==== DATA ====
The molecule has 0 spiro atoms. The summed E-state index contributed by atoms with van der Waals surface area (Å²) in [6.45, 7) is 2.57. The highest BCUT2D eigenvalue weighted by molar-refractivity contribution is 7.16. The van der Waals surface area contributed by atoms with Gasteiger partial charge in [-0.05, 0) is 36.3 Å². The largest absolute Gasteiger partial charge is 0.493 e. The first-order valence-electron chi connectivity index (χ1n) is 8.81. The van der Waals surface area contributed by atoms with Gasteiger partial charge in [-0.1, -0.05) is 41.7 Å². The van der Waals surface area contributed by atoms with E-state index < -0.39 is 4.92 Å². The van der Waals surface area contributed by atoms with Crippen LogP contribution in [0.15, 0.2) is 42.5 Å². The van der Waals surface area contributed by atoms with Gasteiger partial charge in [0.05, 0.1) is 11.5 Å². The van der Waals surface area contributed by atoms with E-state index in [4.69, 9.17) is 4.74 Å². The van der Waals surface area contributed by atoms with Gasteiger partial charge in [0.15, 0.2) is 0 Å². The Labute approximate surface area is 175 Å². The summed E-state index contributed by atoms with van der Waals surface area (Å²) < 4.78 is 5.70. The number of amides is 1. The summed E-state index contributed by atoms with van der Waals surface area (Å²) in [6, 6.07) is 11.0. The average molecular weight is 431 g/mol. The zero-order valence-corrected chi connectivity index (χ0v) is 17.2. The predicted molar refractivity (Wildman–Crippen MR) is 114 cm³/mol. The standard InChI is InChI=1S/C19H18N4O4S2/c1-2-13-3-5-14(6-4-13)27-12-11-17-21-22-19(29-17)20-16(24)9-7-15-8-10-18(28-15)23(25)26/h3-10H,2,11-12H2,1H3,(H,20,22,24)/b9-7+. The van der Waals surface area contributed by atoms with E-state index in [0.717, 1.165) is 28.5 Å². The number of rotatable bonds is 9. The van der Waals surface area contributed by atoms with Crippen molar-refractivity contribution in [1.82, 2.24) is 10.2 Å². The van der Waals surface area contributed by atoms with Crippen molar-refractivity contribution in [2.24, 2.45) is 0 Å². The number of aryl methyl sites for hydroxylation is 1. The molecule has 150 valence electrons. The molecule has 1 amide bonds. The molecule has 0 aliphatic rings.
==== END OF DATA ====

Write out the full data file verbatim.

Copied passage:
The molecule has 0 spiro atoms. The summed E-state index contributed by atoms with van der Waals surface area (Å²) in [6.45, 7) is 2.57. The highest BCUT2D eigenvalue weighted by molar-refractivity contribution is 7.16. The van der Waals surface area contributed by atoms with Gasteiger partial charge in [-0.05, 0) is 36.3 Å². The largest absolute Gasteiger partial charge is 0.493 e. The first-order valence-electron chi connectivity index (χ1n) is 8.81. The van der Waals surface area contributed by atoms with Gasteiger partial charge in [-0.1, -0.05) is 41.7 Å². The van der Waals surface area contributed by atoms with E-state index < -0.39 is 4.92 Å². The van der Waals surface area contributed by atoms with Crippen LogP contribution in [0.15, 0.2) is 42.5 Å². The van der Waals surface area contributed by atoms with Gasteiger partial charge in [0.05, 0.1) is 11.5 Å². The van der Waals surface area contributed by atoms with E-state index in [4.69, 9.17) is 4.74 Å². The van der Waals surface area contributed by atoms with Gasteiger partial charge in [0.15, 0.2) is 0 Å². The Labute approximate surface area is 175 Å². The summed E-state index contributed by atoms with van der Waals surface area (Å²) < 4.78 is 5.70. The number of amides is 1. The summed E-state index contributed by atoms with van der Waals surface area (Å²) in [6, 6.07) is 11.0. The average molecular weight is 431 g/mol. The zero-order valence-corrected chi connectivity index (χ0v) is 17.2. The predicted molar refractivity (Wildman–Crippen MR) is 114 cm³/mol. The standard InChI is InChI=1S/C19H18N4O4S2/c1-2-13-3-5-14(6-4-13)27-12-11-17-21-22-19(29-17)20-16(24)9-7-15-8-10-18(28-15)23(25)26/h3-10H,2,11-12H2,1H3,(H,20,22,24)/b9-7+. The van der Waals surface area contributed by atoms with E-state index in [0.717, 1.165) is 28.5 Å². The number of rotatable bonds is 9. The van der Waals surface area contributed by atoms with Crippen molar-refractivity contribution in [1.82, 2.24) is 10.2 Å². The van der Waals surface area contributed by atoms with Crippen molar-refractivity contribution in [2.24, 2.45) is 0 Å². The number of aryl methyl sites for hydroxylation is 1. The molecule has 150 valence electrons. The molecule has 1 amide bonds. The molecule has 0 aliphatic rings.